Wall Street opened its doors for the first Bitcoin (BTC) exchange-traded fund (ETF) on Oct. 19, with the listing of ProShares Bitcoin Strategy (BITO) on the New York Stock Exchange. The fund attracted more than $1 billion in trading volume on its first day, while Bitcoin’s price rallied to a new record high of $67,000.
But the spot gains did not stay for too long, with BTC paring some gains going into the weekend.
Bitcoin’s price corrected by almost 11% from its all-time high to reach levels below $60,000 on Saturday, raising fears about selloffs that typically come after the launch of major crypto derivatives products on Wall Street.
Analysts call for wider BTC correction
Nunya Bizniz, an independent market analyst on Twitter, recalled two of such major events: the listing of the first Bitcoin futures on the Chicago Mercantile Exchange (CME) and the debut of the crypto trading service Coinbase’s stock (COIN) on the Nasdaq stock exchange.
Notably, CME launched its Bitcoin futures product on Dec. 18, 2017, the date on which Bitcoin rallied toward its then-record high of around $20,000. But the launch also marked the beginning of one of Bitcoin’s longest bear cycles, which bottomed around $3,200 12 months later.
Similarly, the much-celebrated COIN’s debut on Wall Street on April 4, 2021, coincided with Bitcoin rallying to a new all-time high around $65,000 just 10 days later. Nonetheless, the upside move met a bout of strong selloffs, causing BTC to correct to as low as $28,800.
As a result, the recent ProShares Bitcoin ETF left Nunya Bizniz and many other analysts worried about the so-called “buy the rumor, sell the news” correction. For instance, analyst Lark Davis noted that he “wouldn’t be surprised” if Bitcoin’s price crashes following the ProShares ETF launch just like it did after the CME Bitcoin Futures launch.
Also, Dan Morehead, CEO and co-chief investment officer of Pantera Capital, wrote in a newsletter earlier this month that he “might want to take some chips off the table” ahead of the Bitcoin ETF launch.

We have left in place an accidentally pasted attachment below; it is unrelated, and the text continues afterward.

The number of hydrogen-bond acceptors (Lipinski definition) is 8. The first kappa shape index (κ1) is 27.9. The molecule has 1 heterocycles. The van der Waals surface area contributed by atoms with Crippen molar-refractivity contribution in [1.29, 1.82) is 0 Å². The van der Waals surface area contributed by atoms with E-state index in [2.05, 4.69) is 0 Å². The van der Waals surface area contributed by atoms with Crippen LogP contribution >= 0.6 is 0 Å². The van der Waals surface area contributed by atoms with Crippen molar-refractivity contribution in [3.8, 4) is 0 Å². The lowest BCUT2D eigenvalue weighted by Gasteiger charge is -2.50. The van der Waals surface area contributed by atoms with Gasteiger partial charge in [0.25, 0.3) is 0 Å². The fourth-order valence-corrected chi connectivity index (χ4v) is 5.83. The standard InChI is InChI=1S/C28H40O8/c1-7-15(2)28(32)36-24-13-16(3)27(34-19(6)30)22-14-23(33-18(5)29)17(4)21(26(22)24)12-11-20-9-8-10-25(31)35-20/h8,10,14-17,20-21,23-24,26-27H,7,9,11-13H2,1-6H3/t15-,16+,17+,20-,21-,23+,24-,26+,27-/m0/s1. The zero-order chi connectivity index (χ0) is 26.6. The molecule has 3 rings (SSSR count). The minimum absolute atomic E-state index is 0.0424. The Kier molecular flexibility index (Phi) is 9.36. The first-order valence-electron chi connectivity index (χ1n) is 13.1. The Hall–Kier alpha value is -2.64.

Impressive debut for Bitcoin ETF
Despite historic bearishness associated with high-profile Wall Street crypto listings, some analysts believe the Bitcoin ETF’s impressive debut will result in limited downside moves in the spot BTC market.
Todd Rosenbluth, head of ETF and mutual fund research at CFRA, told the Financial Times that ProShare’s $1-billion debut is “a sign of the pent-up demand” among traditional finance companies looking to score a slice of the rising crypto industry.
JPMorgan Chase added that retail traders accounted for only 12%–15% of net inflows into BITO on the first two days of trading.
That pointed to a significant interest in Bitcoin ETFs among institutions, with cash-marginated Bitcoin futures open interest rising by up to 79% month-to-date and CME basis going from negative in July to above 16% earlier this week.
Noelle Acheson, head of market insights at crypto trading firm Genesis, noted that Bitcoin’s perpetual futures rolling basis, a metric to gauge the demand for leverage, ticked up but was still only 13.08% compared to mid-April’s 34.6%.
High leverage remains a common factor across recent spot BTC market corrections. In other words, the neutral funding rates at the moment suggest that the chance of a big pullback is relatively low.
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